About 63% Of US Residents Paying More For Health Care

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In a nationwide survey released on Wednesday, 63% of U.S. residentsreported paying higher health care costs this year than they did in2006, the Pittsburgh Post-Gazette reports. The survey, released by the Employee Benefit Research Institute, was conduced with market research firm Mathew Greenwald and Associates and included 1,000 adults interviewed between May 17 and June 10.

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Ofthose affected by increasing health care costs, 81% said they werepursuing healthier habits to keep their costs down, an increase of 10percentage points from last year. In addition, 64% of respondentsreported that they now will see a doctor only for more serious concernsto save money, an increase of 10 percentage points from last year. Thenumber of respondents who said they stopped filling or skipped doses ofprescription drugs increased to 28% from 21% in 2006.

Healthcare cost increases also caused 29% of respondents to have difficultiespaying for basic needs, such as food, heating or housing, while 20%said they had increased their credit card debt to pay for health carebills. More than 70% said they think the U.S. health care system needsto be reformed, with 24% calling for a complete overhaul and 47% sayingthey are in favor of major changes (Belser, Pittsburgh Post-Gazette, 10/24).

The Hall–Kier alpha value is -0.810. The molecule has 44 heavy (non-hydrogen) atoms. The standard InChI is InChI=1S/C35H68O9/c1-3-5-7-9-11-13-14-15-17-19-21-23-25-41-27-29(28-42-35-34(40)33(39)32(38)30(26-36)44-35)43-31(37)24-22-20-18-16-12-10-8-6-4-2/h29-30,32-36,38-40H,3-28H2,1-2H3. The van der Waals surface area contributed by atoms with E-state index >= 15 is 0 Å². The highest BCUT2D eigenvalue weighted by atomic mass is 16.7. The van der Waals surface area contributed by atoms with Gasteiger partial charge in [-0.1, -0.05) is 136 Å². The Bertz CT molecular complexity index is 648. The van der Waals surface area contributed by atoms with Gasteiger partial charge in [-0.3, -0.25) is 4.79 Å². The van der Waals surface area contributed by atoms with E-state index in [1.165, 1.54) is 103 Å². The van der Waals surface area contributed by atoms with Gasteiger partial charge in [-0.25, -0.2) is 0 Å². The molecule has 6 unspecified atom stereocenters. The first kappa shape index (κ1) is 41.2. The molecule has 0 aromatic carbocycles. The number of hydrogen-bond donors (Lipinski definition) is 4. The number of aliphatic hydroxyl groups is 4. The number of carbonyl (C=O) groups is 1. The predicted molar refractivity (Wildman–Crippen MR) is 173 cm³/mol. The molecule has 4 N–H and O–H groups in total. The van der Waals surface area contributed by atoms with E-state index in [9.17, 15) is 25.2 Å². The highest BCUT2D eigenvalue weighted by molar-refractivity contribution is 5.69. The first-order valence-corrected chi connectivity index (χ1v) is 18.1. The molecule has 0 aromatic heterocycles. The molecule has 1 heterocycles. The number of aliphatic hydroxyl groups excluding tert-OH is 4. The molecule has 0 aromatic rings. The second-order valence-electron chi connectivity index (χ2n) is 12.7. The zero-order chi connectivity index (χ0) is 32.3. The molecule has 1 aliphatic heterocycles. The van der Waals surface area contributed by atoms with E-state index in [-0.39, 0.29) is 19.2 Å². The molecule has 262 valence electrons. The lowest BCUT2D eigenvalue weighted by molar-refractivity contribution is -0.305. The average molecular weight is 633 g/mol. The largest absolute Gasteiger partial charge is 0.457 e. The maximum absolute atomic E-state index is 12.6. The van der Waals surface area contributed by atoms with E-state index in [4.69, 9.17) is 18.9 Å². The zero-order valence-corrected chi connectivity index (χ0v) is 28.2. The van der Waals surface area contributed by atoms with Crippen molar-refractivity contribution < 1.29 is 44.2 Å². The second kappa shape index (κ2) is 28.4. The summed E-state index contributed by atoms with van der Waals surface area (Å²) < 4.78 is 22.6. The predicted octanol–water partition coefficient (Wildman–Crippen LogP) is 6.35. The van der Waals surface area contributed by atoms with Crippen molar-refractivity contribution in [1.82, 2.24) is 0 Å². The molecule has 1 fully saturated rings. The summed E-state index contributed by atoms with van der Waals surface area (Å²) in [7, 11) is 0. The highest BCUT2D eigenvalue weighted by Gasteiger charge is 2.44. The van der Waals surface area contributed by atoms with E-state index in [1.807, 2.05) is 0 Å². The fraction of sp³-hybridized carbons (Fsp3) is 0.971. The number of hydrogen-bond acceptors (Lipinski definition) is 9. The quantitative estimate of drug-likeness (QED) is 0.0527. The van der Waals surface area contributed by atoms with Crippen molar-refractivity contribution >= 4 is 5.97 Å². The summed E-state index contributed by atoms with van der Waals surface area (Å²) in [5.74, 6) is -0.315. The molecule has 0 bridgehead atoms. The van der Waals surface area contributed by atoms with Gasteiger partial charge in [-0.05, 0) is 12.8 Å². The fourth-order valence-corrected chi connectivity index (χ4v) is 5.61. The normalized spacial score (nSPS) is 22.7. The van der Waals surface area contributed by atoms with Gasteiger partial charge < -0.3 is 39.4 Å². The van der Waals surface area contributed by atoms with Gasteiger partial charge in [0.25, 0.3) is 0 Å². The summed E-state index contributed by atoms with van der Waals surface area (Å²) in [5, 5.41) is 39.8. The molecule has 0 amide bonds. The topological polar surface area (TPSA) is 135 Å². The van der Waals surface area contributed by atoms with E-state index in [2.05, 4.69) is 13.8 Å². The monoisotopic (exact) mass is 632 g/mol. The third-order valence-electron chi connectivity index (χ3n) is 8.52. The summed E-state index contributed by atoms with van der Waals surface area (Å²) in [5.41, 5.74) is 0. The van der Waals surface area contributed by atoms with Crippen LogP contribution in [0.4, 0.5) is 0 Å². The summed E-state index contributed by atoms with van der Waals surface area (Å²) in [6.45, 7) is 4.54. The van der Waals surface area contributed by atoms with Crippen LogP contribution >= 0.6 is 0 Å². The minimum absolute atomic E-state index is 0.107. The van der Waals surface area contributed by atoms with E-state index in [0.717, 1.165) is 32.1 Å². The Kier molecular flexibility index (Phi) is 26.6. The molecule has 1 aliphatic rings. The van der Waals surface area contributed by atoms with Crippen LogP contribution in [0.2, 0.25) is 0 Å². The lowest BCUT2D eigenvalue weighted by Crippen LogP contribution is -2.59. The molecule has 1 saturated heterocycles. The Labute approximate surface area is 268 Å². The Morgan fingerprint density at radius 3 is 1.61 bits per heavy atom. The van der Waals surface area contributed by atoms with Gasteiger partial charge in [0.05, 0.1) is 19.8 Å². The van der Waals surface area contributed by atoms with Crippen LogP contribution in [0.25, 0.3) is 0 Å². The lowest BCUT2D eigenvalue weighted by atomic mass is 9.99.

Reprinted with permission from kaisernetwork.org. Youcan view the entire Kaiser DailyHealth Policy Report, search the archives, and sign up for email deliveryat kaisernetwork.org/email. The Kaiser Daily HealthPolicy Report is published for kaisernetwork.org, a free service of The HenryJ. Kaiser Family Foundation.

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